5. The apparatus of claim 4 for precisely positioning one member with respect to another wherein said means for generating a control signal generates such a signal which is cyclic with one half of any whole waveform shape thereof symmetric with the other half thereof to provide said equally spaced states representative of said equally spaced relative positions along the plane of symmetry thereof.

6. The apparatus of claim 5 for precisely positioning one member with respect to another wherein said control signal has a triangular waveform.

7. The apparatus of claim 5 for precisely positioning one member with respect to another wherein said means for generating a control signal includes a pair of transducer means, each of which is responsive to a relative movement of said two members by generating a cyclic position signal having one half of any whole waveform thereof symmetric with respect to the other half thereof and being 180 out of spatial phase with respect to the other position signal, and summing means for combining said position signals to form a composite signal for said control signal having equally spaced null points representative of said equally spaced relative positions.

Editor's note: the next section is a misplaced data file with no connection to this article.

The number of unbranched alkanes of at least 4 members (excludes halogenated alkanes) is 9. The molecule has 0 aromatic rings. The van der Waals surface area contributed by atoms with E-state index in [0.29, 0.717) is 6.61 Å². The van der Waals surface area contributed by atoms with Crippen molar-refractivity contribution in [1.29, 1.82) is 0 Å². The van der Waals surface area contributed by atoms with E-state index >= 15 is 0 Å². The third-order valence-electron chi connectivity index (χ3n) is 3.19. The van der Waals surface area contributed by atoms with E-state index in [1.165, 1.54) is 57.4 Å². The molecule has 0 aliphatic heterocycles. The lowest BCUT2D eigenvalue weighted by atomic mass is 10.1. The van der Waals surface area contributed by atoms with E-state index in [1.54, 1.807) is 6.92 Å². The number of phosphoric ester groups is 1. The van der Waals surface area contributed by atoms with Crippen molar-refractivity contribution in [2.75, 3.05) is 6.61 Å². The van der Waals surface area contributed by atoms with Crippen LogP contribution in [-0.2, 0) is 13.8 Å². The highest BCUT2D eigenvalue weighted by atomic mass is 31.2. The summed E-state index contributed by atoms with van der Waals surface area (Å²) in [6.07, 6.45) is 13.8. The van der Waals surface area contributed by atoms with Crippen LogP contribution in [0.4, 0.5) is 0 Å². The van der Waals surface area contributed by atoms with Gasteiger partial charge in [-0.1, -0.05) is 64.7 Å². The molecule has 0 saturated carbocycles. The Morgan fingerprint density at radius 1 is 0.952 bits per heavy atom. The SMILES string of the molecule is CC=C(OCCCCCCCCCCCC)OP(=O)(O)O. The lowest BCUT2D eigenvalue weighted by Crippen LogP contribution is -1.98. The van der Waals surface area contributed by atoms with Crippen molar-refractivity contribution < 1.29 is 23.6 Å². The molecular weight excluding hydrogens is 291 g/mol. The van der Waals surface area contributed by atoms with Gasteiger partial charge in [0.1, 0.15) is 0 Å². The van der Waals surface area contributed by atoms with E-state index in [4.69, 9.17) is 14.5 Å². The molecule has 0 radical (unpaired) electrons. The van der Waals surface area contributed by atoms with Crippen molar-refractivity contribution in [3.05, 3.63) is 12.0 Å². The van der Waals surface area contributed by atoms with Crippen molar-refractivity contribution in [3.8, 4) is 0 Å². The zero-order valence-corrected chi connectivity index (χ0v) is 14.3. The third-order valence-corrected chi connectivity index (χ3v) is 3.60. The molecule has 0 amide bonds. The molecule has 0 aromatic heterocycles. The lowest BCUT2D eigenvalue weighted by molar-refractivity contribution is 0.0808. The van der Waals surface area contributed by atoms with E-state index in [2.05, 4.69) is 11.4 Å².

8. The apparatus of claim 5 for precisely positioning one member with respect to another wherein said servo means includes means for producing a signal from said control signal representative of the velocity of movement of said two members relative to one another, and means for comparing said control signal with said signal representative of such velocity to produce an output signal which will regulate said mechanical moving means to provide said precise positioning of one member with respect to another at a desired one of said relative positions.

9. The apparatus of claim 8 for precisely positioning one member with respect to another wherein one of said members is a data transfer device of a memory storage mechanism and the other of said members is a data storage device thereof, and said adjacent relative positions of one with respect to another coincide with positions on said data storage device at which it is desired to transfer information between said data transfer device and said data storage device.

10. The apparatus of claim 9 for precisely positioning one member with respect to another wherein said means for generating a control signal includes a pair of transducer means, each of which is responsive to relative movement of said two members by generating a cyclic position signal having one half of any whole waveform thereof symmetric with respect to the other half thereof and being 180 out of spatial phase with respect to the other position signal, and comparator means for combining said position signals to form a composite signal for said control signal having equally spaced null points representative of said equally spaced relative positions.